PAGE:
Spring in Columbus has meant wind, clouds and rain for much of 2011, but it was impossible to find a cloud in the sky Thursday afternoon at Jesse Owens Memorial Stadium on the Ohio State campus.
If it seemed as though the weather was ordered up from above, that may very well have been the case.
Beautiful sunshine splashed the hundreds of people who gathered at the venue to see the unveiling of a new statue of the stadium’s namesake, the Ohio State legend known for the world over for his Olympic exploits.
Seventy-five years after winning four gold medals in Berlin, Germany, Owens is being honored by the university this weekend for his accomplishments. A diversity lecture, a gala dinner and the annual track meet in his name are all part of it, but the most tangible remembrance was unveiled to applause Thursday afternoon outside the entrance of the 10,000-seat stadium used by OSU’s track, soccer and lacrosse teams.
“It’s a beautiful statue,” said Owens’ oldest daughter, Gloria Owens Hemphill. “There are two statues that I would say are very good. One is at the Jesse Owens Park in Alabama and this one. There are others but I like them. They seem to have the warmth to them.”
Ohio State director of athletics Gene Smith moderated the event, at which he was joined by president Dr. E. Gordon Gee. Numerous high-ranking officials from Ohio State – which commissioned the celebration for $250,000, all of which was donated – and the department of athletics were present as well as Buckeye legend Archie Griffin, current student-athletes, track letter winners, community leaders and representatives of Owens’ fraternity, Alpha Phi Alpha.
But there’s little doubting the stars of the show were Owens’ three daughters – Hemphill,
Marlene Owens Rankin and Beverly Owens Prather, all of whom flew in from Chicago for the occasion.
“It was such a good feeling to think that after all this time that Daddy is so well thought of and appreciated,” Prather said. “Ohio State was a home to him. I think once you come to Ohio State and become an Ohio State person, it becomes part of you. It’s just really such a great day. It’s kind of hard to talk about. The words are hard to find, but it’s wonderful.”
The statue joins the stadium and a monument outside of Ohio Stadium as pieces of the OSU campus that honor Owens. The idea for the new statue came from the OSU administration, and a committee headed by senior vice president for business and finance and CFO Geoffrey Chatas went to work.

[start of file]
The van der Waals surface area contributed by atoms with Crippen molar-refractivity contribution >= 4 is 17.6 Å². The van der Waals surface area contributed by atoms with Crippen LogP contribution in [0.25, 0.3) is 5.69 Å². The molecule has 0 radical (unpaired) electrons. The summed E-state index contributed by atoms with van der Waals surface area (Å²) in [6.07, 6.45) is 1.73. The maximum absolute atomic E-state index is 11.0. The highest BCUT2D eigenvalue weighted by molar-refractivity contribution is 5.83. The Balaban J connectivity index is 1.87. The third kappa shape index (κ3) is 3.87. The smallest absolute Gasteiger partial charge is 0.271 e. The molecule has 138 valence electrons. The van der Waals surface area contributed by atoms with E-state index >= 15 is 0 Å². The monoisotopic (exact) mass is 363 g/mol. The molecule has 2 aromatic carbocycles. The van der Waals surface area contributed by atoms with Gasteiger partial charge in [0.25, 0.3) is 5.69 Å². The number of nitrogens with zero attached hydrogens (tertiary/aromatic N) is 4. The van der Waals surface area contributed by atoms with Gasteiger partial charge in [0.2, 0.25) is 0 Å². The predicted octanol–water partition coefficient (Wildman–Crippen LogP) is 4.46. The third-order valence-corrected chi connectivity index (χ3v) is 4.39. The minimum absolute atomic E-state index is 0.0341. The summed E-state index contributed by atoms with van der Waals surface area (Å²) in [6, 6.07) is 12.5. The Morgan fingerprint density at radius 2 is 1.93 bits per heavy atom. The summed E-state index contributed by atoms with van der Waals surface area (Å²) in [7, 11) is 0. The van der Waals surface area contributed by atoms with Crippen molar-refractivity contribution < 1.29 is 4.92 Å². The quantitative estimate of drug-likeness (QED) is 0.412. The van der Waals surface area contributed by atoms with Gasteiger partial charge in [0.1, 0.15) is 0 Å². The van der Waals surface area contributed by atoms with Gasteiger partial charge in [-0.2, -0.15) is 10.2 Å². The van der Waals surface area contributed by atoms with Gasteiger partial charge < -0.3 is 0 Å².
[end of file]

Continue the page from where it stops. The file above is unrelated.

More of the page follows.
The major donation for the project came from the David E. Reese Family Foundation.
“He’s probably the greatest alumnus that has ever graduated from this school,” Reese said while addressing the crowd, which was bursting at the seams at the southwest plaza outside the stadium. “It really brings me to tears to tell you how thrilled we are to be here to watch the uncovering of this magnificent man’s statue.”
Owens’ likeness is holding his four gold medals from his Olympic performance, earned in the 100-meter sprint, the long jump, the 200 meters and on the 4x100 relay squad. The performance has been deemed historic by many for the fact that it came in Adolf Hitler’s Germany just as the Nazi dictator was spreading a message of hate and fear throughout Europe.
“It was not easy for my dad to meet adversity with courage in 1936 at the Olympics in Berlin, but he did and was successful in bringing honor to his country which he loved so much,” Hemphill told the crowd. “It was not easy to achieve fame with humility, but again, he did it. He showed extraordinary love for his family and friends. He has inspired countless others all over the world to do the best in spite of obstacles.”
Known as “The Buckeye Bullet,” Owens also helped put Ohio State on the map. Most famously, he set world records in long jump, 220-yard sprint and the 220-yard low hurdles and tied the world mark in the 100-yard sprint in less than an hour at the 1935 Big Ten championships at Ferry Field in Ann Arbor.
Owens went on to win the seven collegiate national titles in outdoor track, winning the 100- and 220-yard dashes and the 220-yard low hurdles in 1935 and ‘36 and capturing the long jump in 1935.
“Jesse Owens by any stretch was an uncommon man who represented Ohio State with grace,” Gee told the crowd. “You need only look at what he did, the dignity with which he did it and the presence that in so many ways transcended sports. The world, of course, knew him as an Olympian and he was that in so many ways, but we knew him as ‘The Buckeye Bullet.’
“There has been no student-athlete before or since who has had such an indelible impact. This university is better because of his presence, this university is better because of the presence of his family and this university is much better because of the fact that he was ours – that we can celebrate and support him.”
Rankin, his middle daughter, said the family was surprised by the overwhelming amount of support.
“(We couldn’t have seen it coming) and I don’t think he would have either,” she said. “I think he would just be so humbled by all that has been done for him or in his name. You don’t ever think that something like this would happen.”
For more on the celebration, visit http://www.osu.edu/jesseowens/
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